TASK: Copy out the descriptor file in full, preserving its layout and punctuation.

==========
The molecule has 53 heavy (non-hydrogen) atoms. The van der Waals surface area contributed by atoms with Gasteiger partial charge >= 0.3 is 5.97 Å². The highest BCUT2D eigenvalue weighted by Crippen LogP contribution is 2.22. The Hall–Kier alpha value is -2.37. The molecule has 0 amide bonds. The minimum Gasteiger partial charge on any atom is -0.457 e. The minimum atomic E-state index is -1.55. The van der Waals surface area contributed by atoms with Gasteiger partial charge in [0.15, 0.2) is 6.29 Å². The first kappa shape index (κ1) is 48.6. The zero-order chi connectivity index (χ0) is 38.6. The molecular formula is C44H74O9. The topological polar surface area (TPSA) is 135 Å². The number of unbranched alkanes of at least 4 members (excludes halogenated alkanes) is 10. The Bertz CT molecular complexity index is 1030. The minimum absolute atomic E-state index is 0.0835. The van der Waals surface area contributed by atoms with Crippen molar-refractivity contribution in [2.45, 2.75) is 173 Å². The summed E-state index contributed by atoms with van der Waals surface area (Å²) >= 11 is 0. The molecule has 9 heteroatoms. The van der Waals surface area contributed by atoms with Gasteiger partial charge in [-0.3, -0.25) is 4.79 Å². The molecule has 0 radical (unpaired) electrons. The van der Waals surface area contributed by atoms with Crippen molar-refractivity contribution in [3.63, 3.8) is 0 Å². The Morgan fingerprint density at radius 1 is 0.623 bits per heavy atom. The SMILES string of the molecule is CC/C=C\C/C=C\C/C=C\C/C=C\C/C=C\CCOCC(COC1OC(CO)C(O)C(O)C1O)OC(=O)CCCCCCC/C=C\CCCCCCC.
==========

The molecule has 53 heavy (non-hydrogen) atoms. The van der Waals surface area contributed by atoms with Gasteiger partial charge >= 0.3 is 5.97 Å². The highest BCUT2D eigenvalue weighted by Crippen LogP contribution is 2.22. The Hall–Kier alpha value is -2.37. The molecule has 0 amide bonds. The minimum Gasteiger partial charge on any atom is -0.457 e. The minimum atomic E-state index is -1.55. The van der Waals surface area contributed by atoms with Gasteiger partial charge in [0.15, 0.2) is 6.29 Å². The first kappa shape index (κ1) is 48.6. The zero-order chi connectivity index (χ0) is 38.6. The molecular formula is C44H74O9. The topological polar surface area (TPSA) is 135 Å². The number of unbranched alkanes of at least 4 members (excludes halogenated alkanes) is 10. The Bertz CT molecular complexity index is 1030. The minimum absolute atomic E-state index is 0.0835. The van der Waals surface area contributed by atoms with Crippen molar-refractivity contribution in [2.45, 2.75) is 173 Å². The summed E-state index contributed by atoms with van der Waals surface area (Å²) >= 11 is 0. The molecule has 9 heteroatoms. The van der Waals surface area contributed by atoms with Gasteiger partial charge in [-0.3, -0.25) is 4.79 Å². The molecule has 0 radical (unpaired) electrons. The van der Waals surface area contributed by atoms with Crippen molar-refractivity contribution in [3.63, 3.8) is 0 Å². The Morgan fingerprint density at radius 1 is 0.623 bits per heavy atom. The SMILES string of the molecule is CC/C=C\C/C=C\C/C=C\C/C=C\C/C=C\CCOCC(COC1OC(CO)C(O)C(O)C1O)OC(=O)CCCCCCC/C=C\CCCCCCC.